Sped-Up Song Versions Have Taken Over the Music Industry

Lara Prakash

It is no shock TikTok has a tight grip on the music industry, with the ability to send new artists through the algorithm, making a song so popular it tops the charts. Recently, users on the app have been taking already-released songs and creating sped-up versions due to a recent trend of faster, higher-pitched songs gaining more views.

I first saw this trend with Thundercat’s “Them Changes” and Suki Waterhouse’s “Good Looking.” I had listened to the original versions when they were released, but listening to this new, faster version made me enjoy them in a new light. After these songs became extremely popular on the app, the artists released sped-up versions on streaming services like Spotify for listeners to enjoy while gaining streams and views on their sound. These are not the only artists acknowledging this new shift in music marketing with TikTok.

One of the popular versions of this sped-up trend includes SZA’s “Kill Bill,” a fan favorite from her new album, SOS. The TikTok version got so popular that SZA released her sped-up version so that users could listen to it outside of the app and use her released version in their TikToks. Another version is Lady Gaga’s “Bloody Mary,” which gained traction on the app when a fan edited the song on top of the infamous dance scene on Netflix’s Wednesday. Although Gaga did not release a new version of the song with the revival of the song, it was used in the teaser trailer for the Wednesday season two announcement.

This fast-paced, upbeat version of a song allows artists to market their artisanship and gain more streams, thus boasting their monthly listener numbers. Since videos are so short and the content needs to grab the viewers’ attention in a matter of seconds, this audio intrigues viewers and makes them stay throughout the video because it already feels like the sound is almost over.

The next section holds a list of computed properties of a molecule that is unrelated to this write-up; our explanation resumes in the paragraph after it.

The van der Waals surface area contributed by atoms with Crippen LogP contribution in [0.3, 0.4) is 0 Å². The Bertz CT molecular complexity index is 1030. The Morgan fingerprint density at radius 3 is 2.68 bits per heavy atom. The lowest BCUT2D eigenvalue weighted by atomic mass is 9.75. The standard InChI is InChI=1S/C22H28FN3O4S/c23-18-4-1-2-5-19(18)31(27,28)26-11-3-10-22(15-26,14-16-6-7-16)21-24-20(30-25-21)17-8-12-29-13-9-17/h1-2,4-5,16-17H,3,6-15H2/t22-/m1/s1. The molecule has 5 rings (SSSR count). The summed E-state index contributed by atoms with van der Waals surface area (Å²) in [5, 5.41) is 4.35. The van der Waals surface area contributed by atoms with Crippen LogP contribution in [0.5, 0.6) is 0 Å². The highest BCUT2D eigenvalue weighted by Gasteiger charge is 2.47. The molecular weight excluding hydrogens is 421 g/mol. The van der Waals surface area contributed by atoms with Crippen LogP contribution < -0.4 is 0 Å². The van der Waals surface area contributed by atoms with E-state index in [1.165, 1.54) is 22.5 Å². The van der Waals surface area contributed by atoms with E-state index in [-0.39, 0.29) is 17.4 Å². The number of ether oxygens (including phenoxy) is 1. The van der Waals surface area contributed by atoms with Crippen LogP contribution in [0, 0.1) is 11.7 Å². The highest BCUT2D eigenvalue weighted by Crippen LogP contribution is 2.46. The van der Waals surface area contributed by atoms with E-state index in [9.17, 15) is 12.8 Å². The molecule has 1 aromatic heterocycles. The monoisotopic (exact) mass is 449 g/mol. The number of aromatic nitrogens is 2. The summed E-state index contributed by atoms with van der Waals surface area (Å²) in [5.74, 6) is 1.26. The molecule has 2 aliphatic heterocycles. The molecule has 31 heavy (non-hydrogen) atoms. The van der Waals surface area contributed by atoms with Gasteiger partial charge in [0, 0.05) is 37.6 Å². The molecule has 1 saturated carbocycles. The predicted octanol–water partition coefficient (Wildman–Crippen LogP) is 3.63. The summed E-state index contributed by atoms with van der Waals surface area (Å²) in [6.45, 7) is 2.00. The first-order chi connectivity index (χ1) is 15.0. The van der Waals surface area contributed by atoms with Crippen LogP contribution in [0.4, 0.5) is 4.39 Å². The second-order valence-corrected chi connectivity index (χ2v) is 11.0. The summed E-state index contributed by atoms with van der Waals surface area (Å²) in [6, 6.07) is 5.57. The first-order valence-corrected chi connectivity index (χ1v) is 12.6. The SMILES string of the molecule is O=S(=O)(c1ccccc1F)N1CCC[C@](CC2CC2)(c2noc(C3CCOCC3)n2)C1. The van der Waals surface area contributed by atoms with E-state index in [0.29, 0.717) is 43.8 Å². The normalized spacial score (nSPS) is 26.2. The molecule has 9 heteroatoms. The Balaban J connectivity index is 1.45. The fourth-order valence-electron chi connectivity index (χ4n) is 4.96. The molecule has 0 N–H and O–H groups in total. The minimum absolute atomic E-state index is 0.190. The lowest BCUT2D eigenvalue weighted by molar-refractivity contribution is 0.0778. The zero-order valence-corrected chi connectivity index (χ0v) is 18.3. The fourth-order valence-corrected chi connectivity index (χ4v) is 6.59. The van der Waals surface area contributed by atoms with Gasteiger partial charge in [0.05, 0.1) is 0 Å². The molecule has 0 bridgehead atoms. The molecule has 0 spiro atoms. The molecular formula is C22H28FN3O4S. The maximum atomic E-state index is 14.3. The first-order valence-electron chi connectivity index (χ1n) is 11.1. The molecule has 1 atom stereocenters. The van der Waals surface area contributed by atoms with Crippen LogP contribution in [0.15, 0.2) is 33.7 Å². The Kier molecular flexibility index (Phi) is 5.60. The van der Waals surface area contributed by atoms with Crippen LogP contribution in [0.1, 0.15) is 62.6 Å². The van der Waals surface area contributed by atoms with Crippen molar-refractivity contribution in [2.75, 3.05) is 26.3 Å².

Other artists are preparing for this marketing strategy by releasing sped-up versions before they go viral on the app. This way, the artist has control of the streams and the amount of usage of said song in the videos. Lexi Jayde released an EP called sped up, where three of her famous songs are featured in a faster-paced version. Kurffew also released various sped-up versions, including his song “lazy,” which is gaining traction on TikTok.

Some may find the sped-up versions annoying, and a weird attempt at capturing an audience, but these artists are aware of the impact TikTok can have on their career, and thus will play the game in the hopes their song will go viral. It’s a vital marketing tactic, and I can only assume we will continue to see more sped-up versions throughout 2023.

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